Seattle Jury Awards Man $21.5 Million For Being Hit By Automatic Door On A Holland America Cruise

Screen Shot 2015-11-12 at 7.20.05 PMThere is an extraordinary verdict of of Seattle where Illinois businessman James R. Hausman was awarded $21.5 million in damages after he suffered minor brain injury when he was struck in the head by a sliding-glass door on the Holland America cruise line’s Pacific fleet flagship, the M/S Amsterdam. The videotape below does not exactly scream out liability, let alone massive punitive damages, but the unanimous 8-person jury clearly view the company as ignoring repeated injuries to dozens of passengers from the doors on various ships. The defense proved to the jury’s satisfaction that the company had shortened the time for the doors to remain open — allegedly to save money on air conditioning.

Hausman, 61, a gold and precious-metals retailer was awarded $5 million for past and future pain, suffering and emotional distress. He said that the accident caused him memory loss, vertigo and seizures as a result of the injury. However, the videotape shows him walking away from the incident and he was able to complete the 280-day world cruise. He was on his way to Amsterdam with his wife, daughter and a tutor. The ship had left Seattle in September 2011 and was approaching Honolulu, when Hausman and his wife left the ship’s penthouse to walk to a pool. He is shown below hitting the door. It seems like he walks into the door that was beginning to close. While the ship’s doctor diagnosed a concussion and “post-concussion” syndrome, he was later diagnosed with “minor traumatic brain injury.”

His lawyer argued that the company “suppressed” documentation for as many as 34 other sliding-door incidents throughout its fleet for three years, including two incidents where passengers broke their hips and another where one suffered a back injury. That evidence was allowed in by U.S. District Judge Barbara Rothstein.

The most damaging evidence was the testimony of experts that automatically closing doors should have been closing on someone in this way — leading the defense to argue that the doors were manipulated by the company to save on air conditioning by closing faster. His counsel argued that the motion sensors on the doors set to open at the last moment and close within half a second after the sensors stopped detecting motion — that would be against the manufacturer’s recommendations.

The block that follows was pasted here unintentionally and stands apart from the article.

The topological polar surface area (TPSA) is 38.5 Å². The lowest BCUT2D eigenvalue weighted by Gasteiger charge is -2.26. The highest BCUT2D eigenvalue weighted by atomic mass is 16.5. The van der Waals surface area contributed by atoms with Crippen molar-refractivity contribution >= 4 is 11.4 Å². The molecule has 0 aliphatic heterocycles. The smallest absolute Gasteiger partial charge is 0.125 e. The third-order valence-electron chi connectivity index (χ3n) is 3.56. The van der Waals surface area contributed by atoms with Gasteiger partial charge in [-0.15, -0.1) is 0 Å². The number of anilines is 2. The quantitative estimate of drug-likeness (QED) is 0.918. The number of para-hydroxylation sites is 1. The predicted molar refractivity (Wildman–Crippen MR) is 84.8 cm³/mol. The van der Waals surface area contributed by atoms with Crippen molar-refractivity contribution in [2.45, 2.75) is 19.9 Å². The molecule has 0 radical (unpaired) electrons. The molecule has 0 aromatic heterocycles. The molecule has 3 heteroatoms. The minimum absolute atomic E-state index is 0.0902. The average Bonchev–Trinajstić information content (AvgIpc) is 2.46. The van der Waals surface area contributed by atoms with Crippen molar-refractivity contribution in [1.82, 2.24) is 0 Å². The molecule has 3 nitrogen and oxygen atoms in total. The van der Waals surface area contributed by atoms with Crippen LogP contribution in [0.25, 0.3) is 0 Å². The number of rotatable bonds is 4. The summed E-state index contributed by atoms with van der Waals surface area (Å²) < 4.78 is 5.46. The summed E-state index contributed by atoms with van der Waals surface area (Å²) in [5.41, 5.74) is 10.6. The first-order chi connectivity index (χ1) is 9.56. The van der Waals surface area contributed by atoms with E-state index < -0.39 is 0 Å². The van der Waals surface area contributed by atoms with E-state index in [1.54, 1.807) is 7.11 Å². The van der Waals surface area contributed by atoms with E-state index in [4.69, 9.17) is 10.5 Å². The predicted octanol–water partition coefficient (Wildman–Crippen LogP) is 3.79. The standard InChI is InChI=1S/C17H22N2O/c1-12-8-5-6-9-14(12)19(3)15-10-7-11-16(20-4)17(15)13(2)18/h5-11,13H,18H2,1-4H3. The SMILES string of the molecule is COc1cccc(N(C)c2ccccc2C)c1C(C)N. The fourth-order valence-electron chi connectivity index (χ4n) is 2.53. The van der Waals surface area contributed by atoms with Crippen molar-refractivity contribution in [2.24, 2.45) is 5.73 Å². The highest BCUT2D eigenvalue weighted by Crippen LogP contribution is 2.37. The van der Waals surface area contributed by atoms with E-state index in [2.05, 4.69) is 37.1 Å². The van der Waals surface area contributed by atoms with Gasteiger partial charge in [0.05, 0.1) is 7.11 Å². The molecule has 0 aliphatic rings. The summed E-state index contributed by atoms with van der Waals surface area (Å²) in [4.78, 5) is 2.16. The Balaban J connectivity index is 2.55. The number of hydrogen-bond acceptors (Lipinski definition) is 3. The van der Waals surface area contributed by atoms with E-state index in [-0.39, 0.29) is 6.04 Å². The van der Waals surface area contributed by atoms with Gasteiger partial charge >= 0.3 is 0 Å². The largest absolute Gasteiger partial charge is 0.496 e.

Here is the collision from the ship:

Putting aside the question of whether this is truly negligence on the part of the company, my main concern is the size of this verdict. I have seen severely disabled victims receive a fraction of such damages. Clearly, it is possible to suffer minor brain damage and to walk away. However, $5 million in compensatory damages seems quite high for the injuries claimed. The punitive award further magnifies those concerns about the size of the damages vis-à-vis the actual injury and alleged misconduct.

What do you think?

41 thoughts on “Seattle Jury Awards Man $21.5 Million For Being Hit By Automatic Door On A Holland America Cruise”

  1. In 1959 I sailed as a passenger on the Rotterdam of the HAL from Rotterdam to New York. There were no doors partitioning the various classes on that ship. By mistake I walked towards the first class dining room. From the looks of the crew I realized that I was in the-for me- wrong part of the ship.

  2. Amartel, Good to see you! it does seem many people think there is a free lunch, whether it’s “free” college tuition, “free” healthcare, or big settlements. It appears there is a large number of adults who still believe in the tooth fairy. That said, many people are more than willing to assist my fraud investigations because they know the money is not free, it comes out of the pockets of everyone who pays taxes, buys insurance, etc.

  3. Ask Chevron what it’s like to have your company located near a large concentration of gullible crybaby hick perma-victims. One plume of smoke coming from their refinery and the plaintiffs’ bar would have its runners out combing the streets of Oakland and Richmond for people with respiratory problems of which there was no shortage on any given day.

  4. No LOC, GCS of 15. He’s fine. Minor traumatic brain injury is a massive scam much like toxic mold cases.
    But don’t worry, you’re the ones who are paying for it! Yay, you. The legal system cares as much about you as you care about cruise lines and their evil and deceptive automatic sliding doors. #winning.

  5. Mark, I can see you know your stuff. I worked for a large, loop law firm in Chicago as a PI. They did mostly insurance defense work. They did some Great Lakes freighter litigation and I remember it was Lloyds that was the carrier. What I love about being a PI is working different cases and learning about things I knew nothing about. It was like watching Mr. Rogers. I learned all about what a ship chandler does, never having even heard of the word previously. Working a case on an international freighter lawsuit, I learned the crews on many ships are almost slaves, always from the poorest nations on the planet.